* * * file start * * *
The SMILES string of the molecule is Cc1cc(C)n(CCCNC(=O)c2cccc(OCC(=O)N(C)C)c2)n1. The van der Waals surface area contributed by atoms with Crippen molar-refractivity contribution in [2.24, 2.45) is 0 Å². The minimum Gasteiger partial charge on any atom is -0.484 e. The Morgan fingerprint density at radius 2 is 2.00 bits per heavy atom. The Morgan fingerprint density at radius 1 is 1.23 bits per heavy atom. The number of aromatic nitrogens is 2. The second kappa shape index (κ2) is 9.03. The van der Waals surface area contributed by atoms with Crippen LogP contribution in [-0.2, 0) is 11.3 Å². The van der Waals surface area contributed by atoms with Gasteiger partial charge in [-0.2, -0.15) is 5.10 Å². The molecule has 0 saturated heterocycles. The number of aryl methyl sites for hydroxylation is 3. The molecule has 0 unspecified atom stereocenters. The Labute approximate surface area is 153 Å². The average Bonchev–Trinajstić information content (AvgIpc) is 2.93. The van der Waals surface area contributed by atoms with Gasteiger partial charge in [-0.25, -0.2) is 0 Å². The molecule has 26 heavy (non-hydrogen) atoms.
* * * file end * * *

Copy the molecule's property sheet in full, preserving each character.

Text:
The SMILES string of the molecule is Cc1cc(C)n(CCCNC(=O)c2cccc(OCC(=O)N(C)C)c2)n1. The van der Waals surface area contributed by atoms with Crippen molar-refractivity contribution in [2.24, 2.45) is 0 Å². The minimum Gasteiger partial charge on any atom is -0.484 e. The Morgan fingerprint density at radius 2 is 2.00 bits per heavy atom. The Morgan fingerprint density at radius 1 is 1.23 bits per heavy atom. The number of aromatic nitrogens is 2. The second kappa shape index (κ2) is 9.03. The van der Waals surface area contributed by atoms with Crippen LogP contribution in [-0.2, 0) is 11.3 Å². The van der Waals surface area contributed by atoms with Gasteiger partial charge in [-0.2, -0.15) is 5.10 Å². The molecule has 0 saturated heterocycles. The number of aryl methyl sites for hydroxylation is 3. The molecule has 0 unspecified atom stereocenters. The Labute approximate surface area is 153 Å². The average Bonchev–Trinajstić information content (AvgIpc) is 2.93. The van der Waals surface area contributed by atoms with Gasteiger partial charge in [-0.25, -0.2) is 0 Å². The molecule has 26 heavy (non-hydrogen) atoms.